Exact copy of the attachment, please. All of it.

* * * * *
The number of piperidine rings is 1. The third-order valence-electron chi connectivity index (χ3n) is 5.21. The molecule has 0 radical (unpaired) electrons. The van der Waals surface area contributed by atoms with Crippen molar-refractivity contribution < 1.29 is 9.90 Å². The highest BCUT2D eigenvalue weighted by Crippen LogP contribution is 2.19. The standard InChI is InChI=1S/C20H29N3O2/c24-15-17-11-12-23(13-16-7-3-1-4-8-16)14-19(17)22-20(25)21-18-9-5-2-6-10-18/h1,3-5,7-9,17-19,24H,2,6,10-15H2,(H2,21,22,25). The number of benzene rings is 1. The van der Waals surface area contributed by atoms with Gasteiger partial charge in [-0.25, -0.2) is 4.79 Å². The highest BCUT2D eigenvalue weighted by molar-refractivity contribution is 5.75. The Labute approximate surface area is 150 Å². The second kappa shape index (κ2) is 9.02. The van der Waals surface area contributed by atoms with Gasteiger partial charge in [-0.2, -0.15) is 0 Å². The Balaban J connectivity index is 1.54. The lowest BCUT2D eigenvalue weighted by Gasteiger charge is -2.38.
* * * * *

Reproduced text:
The number of piperidine rings is 1. The third-order valence-electron chi connectivity index (χ3n) is 5.21. The molecule has 0 radical (unpaired) electrons. The van der Waals surface area contributed by atoms with Crippen molar-refractivity contribution < 1.29 is 9.90 Å². The highest BCUT2D eigenvalue weighted by Crippen LogP contribution is 2.19. The standard InChI is InChI=1S/C20H29N3O2/c24-15-17-11-12-23(13-16-7-3-1-4-8-16)14-19(17)22-20(25)21-18-9-5-2-6-10-18/h1,3-5,7-9,17-19,24H,2,6,10-15H2,(H2,21,22,25). The number of benzene rings is 1. The van der Waals surface area contributed by atoms with Gasteiger partial charge in [-0.25, -0.2) is 4.79 Å². The highest BCUT2D eigenvalue weighted by molar-refractivity contribution is 5.75. The Labute approximate surface area is 150 Å². The second kappa shape index (κ2) is 9.02. The van der Waals surface area contributed by atoms with Gasteiger partial charge in [-0.2, -0.15) is 0 Å². The Balaban J connectivity index is 1.54. The lowest BCUT2D eigenvalue weighted by Gasteiger charge is -2.38.